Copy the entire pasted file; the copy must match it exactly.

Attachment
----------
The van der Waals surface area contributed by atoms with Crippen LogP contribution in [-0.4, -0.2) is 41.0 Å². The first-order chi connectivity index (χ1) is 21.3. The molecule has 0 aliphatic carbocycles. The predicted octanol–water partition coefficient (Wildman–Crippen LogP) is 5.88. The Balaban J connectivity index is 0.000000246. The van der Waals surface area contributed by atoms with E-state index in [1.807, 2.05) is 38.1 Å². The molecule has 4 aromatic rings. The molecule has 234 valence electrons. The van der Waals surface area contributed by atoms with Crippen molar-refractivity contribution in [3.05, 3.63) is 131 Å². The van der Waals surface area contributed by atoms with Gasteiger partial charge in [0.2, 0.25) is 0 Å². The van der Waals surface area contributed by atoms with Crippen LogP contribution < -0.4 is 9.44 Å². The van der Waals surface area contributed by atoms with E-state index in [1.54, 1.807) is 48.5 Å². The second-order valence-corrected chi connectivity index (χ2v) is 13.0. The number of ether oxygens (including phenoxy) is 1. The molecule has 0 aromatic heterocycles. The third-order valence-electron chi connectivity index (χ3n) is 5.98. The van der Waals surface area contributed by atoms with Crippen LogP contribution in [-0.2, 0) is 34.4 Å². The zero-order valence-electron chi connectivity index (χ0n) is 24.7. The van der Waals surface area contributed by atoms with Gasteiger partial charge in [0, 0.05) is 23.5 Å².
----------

The van der Waals surface area contributed by atoms with Crippen LogP contribution in [-0.4, -0.2) is 41.0 Å². The first-order chi connectivity index (χ1) is 21.3. The molecule has 0 aliphatic carbocycles. The predicted octanol–water partition coefficient (Wildman–Crippen LogP) is 5.88. The Balaban J connectivity index is 0.000000246. The van der Waals surface area contributed by atoms with E-state index in [1.807, 2.05) is 38.1 Å². The molecule has 4 aromatic rings. The molecule has 234 valence electrons. The van der Waals surface area contributed by atoms with Crippen molar-refractivity contribution in [3.05, 3.63) is 131 Å². The van der Waals surface area contributed by atoms with Gasteiger partial charge in [0.2, 0.25) is 0 Å². The van der Waals surface area contributed by atoms with Crippen LogP contribution < -0.4 is 9.44 Å². The van der Waals surface area contributed by atoms with E-state index in [1.54, 1.807) is 48.5 Å². The second-order valence-corrected chi connectivity index (χ2v) is 13.0. The number of ether oxygens (including phenoxy) is 1. The molecule has 0 aromatic heterocycles. The third-order valence-electron chi connectivity index (χ3n) is 5.98. The van der Waals surface area contributed by atoms with Crippen LogP contribution in [-0.2, 0) is 34.4 Å². The zero-order valence-electron chi connectivity index (χ0n) is 24.7. The van der Waals surface area contributed by atoms with Gasteiger partial charge in [0, 0.05) is 23.5 Å².